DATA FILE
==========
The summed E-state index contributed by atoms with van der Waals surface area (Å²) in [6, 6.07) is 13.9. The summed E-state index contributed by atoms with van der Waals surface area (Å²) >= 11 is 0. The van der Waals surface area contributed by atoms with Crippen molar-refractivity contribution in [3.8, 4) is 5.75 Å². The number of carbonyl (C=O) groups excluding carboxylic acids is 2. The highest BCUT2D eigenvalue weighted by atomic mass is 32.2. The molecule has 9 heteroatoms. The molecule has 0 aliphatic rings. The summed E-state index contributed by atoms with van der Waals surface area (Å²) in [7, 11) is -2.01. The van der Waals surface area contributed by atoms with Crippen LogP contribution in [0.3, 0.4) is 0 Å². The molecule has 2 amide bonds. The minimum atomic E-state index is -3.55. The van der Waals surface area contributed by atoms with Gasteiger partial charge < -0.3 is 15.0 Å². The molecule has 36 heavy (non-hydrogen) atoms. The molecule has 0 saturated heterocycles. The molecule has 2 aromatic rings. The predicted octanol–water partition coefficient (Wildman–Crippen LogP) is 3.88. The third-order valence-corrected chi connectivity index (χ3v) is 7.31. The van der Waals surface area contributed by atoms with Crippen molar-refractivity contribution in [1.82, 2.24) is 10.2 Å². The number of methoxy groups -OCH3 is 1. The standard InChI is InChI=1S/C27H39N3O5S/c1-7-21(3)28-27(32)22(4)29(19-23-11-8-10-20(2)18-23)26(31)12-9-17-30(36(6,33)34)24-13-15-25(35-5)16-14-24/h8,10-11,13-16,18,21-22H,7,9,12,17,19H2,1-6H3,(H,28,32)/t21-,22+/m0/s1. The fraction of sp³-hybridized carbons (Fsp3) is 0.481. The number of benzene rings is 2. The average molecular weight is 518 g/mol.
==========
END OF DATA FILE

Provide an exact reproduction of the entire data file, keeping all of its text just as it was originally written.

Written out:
The summed E-state index contributed by atoms with van der Waals surface area (Å²) in [6, 6.07) is 13.9. The summed E-state index contributed by atoms with van der Waals surface area (Å²) >= 11 is 0. The van der Waals surface area contributed by atoms with Crippen molar-refractivity contribution in [3.8, 4) is 5.75 Å². The number of carbonyl (C=O) groups excluding carboxylic acids is 2. The highest BCUT2D eigenvalue weighted by atomic mass is 32.2. The molecule has 9 heteroatoms. The molecule has 0 aliphatic rings. The summed E-state index contributed by atoms with van der Waals surface area (Å²) in [7, 11) is -2.01. The van der Waals surface area contributed by atoms with Crippen LogP contribution in [0.3, 0.4) is 0 Å². The molecule has 2 amide bonds. The minimum atomic E-state index is -3.55. The van der Waals surface area contributed by atoms with Gasteiger partial charge < -0.3 is 15.0 Å². The molecule has 36 heavy (non-hydrogen) atoms. The molecule has 0 saturated heterocycles. The molecule has 2 aromatic rings. The predicted octanol–water partition coefficient (Wildman–Crippen LogP) is 3.88. The third-order valence-corrected chi connectivity index (χ3v) is 7.31. The van der Waals surface area contributed by atoms with Crippen molar-refractivity contribution in [1.82, 2.24) is 10.2 Å². The number of methoxy groups -OCH3 is 1. The standard InChI is InChI=1S/C27H39N3O5S/c1-7-21(3)28-27(32)22(4)29(19-23-11-8-10-20(2)18-23)26(31)12-9-17-30(36(6,33)34)24-13-15-25(35-5)16-14-24/h8,10-11,13-16,18,21-22H,7,9,12,17,19H2,1-6H3,(H,28,32)/t21-,22+/m0/s1. The fraction of sp³-hybridized carbons (Fsp3) is 0.481. The number of benzene rings is 2. The average molecular weight is 518 g/mol.